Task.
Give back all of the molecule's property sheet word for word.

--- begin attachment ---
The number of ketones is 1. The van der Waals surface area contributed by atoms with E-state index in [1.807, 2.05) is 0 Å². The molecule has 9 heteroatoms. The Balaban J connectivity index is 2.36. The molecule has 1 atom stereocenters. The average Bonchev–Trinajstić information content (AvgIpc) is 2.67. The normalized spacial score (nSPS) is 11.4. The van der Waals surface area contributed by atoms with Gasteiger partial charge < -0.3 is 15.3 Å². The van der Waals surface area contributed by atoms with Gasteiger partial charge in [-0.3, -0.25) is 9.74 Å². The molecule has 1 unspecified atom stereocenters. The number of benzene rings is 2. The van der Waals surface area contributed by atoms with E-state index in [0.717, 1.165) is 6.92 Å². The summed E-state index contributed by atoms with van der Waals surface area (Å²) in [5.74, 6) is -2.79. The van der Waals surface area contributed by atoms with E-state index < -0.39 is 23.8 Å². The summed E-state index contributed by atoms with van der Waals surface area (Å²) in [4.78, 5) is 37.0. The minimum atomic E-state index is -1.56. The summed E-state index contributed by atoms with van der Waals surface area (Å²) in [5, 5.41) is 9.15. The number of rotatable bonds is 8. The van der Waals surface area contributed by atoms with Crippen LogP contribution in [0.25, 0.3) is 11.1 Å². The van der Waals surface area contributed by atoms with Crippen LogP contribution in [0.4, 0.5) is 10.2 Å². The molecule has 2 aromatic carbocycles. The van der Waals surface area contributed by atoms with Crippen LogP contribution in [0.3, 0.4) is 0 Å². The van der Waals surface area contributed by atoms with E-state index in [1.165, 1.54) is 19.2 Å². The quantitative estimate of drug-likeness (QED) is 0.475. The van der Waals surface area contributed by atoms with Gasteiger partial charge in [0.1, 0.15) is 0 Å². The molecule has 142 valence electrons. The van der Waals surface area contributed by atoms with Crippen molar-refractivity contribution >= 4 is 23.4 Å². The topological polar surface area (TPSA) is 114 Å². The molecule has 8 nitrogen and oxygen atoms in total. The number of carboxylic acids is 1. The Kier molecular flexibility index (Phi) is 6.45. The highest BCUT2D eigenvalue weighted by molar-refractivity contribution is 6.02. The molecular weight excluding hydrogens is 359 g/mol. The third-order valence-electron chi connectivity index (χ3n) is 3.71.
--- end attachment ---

The number of ketones is 1. The van der Waals surface area contributed by atoms with E-state index in [1.807, 2.05) is 0 Å². The molecule has 9 heteroatoms. The Balaban J connectivity index is 2.36. The molecule has 1 atom stereocenters. The average Bonchev–Trinajstić information content (AvgIpc) is 2.67. The normalized spacial score (nSPS) is 11.4. The van der Waals surface area contributed by atoms with Gasteiger partial charge < -0.3 is 15.3 Å². The van der Waals surface area contributed by atoms with Gasteiger partial charge in [-0.3, -0.25) is 9.74 Å². The molecule has 1 unspecified atom stereocenters. The number of benzene rings is 2. The van der Waals surface area contributed by atoms with E-state index in [0.717, 1.165) is 6.92 Å². The summed E-state index contributed by atoms with van der Waals surface area (Å²) in [5.74, 6) is -2.79. The van der Waals surface area contributed by atoms with E-state index < -0.39 is 23.8 Å². The summed E-state index contributed by atoms with van der Waals surface area (Å²) in [4.78, 5) is 37.0. The minimum atomic E-state index is -1.56. The summed E-state index contributed by atoms with van der Waals surface area (Å²) in [5, 5.41) is 9.15. The number of rotatable bonds is 8. The van der Waals surface area contributed by atoms with Crippen LogP contribution in [0.25, 0.3) is 11.1 Å². The van der Waals surface area contributed by atoms with Crippen LogP contribution in [0.4, 0.5) is 10.2 Å². The molecule has 2 aromatic carbocycles. The van der Waals surface area contributed by atoms with Crippen LogP contribution in [0.3, 0.4) is 0 Å². The van der Waals surface area contributed by atoms with E-state index in [1.165, 1.54) is 19.2 Å². The quantitative estimate of drug-likeness (QED) is 0.475. The van der Waals surface area contributed by atoms with Gasteiger partial charge in [0.1, 0.15) is 0 Å². The molecule has 142 valence electrons. The van der Waals surface area contributed by atoms with Crippen molar-refractivity contribution >= 4 is 23.4 Å². The topological polar surface area (TPSA) is 114 Å². The molecule has 8 nitrogen and oxygen atoms in total. The number of carboxylic acids is 1. The Kier molecular flexibility index (Phi) is 6.45. The highest BCUT2D eigenvalue weighted by molar-refractivity contribution is 6.02. The molecular weight excluding hydrogens is 359 g/mol. The third-order valence-electron chi connectivity index (χ3n) is 3.71.